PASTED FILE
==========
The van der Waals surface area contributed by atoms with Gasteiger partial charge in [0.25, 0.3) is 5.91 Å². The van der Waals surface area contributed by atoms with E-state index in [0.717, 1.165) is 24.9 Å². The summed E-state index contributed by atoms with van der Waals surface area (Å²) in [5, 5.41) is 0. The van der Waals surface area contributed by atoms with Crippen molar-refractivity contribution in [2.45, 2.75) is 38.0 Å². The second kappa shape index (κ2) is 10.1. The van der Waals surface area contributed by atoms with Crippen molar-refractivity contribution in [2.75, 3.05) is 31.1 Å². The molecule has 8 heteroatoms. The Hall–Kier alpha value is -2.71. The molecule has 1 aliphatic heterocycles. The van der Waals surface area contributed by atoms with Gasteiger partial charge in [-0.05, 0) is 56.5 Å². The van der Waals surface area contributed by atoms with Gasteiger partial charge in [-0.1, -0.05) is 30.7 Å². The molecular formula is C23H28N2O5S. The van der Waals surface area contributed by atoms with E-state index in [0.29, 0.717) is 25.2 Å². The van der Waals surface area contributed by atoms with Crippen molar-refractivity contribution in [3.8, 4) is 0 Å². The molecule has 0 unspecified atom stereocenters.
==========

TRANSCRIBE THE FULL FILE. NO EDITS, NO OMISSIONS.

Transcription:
The van der Waals surface area contributed by atoms with Gasteiger partial charge in [0.25, 0.3) is 5.91 Å². The van der Waals surface area contributed by atoms with E-state index in [0.717, 1.165) is 24.9 Å². The summed E-state index contributed by atoms with van der Waals surface area (Å²) in [5, 5.41) is 0. The van der Waals surface area contributed by atoms with Crippen molar-refractivity contribution in [2.45, 2.75) is 38.0 Å². The second kappa shape index (κ2) is 10.1. The van der Waals surface area contributed by atoms with Crippen molar-refractivity contribution in [2.75, 3.05) is 31.1 Å². The molecule has 8 heteroatoms. The Hall–Kier alpha value is -2.71. The molecule has 1 aliphatic heterocycles. The van der Waals surface area contributed by atoms with Gasteiger partial charge in [-0.05, 0) is 56.5 Å². The van der Waals surface area contributed by atoms with Gasteiger partial charge in [-0.1, -0.05) is 30.7 Å². The molecular formula is C23H28N2O5S. The van der Waals surface area contributed by atoms with E-state index in [0.29, 0.717) is 25.2 Å². The van der Waals surface area contributed by atoms with Crippen molar-refractivity contribution in [3.8, 4) is 0 Å². The molecule has 0 unspecified atom stereocenters.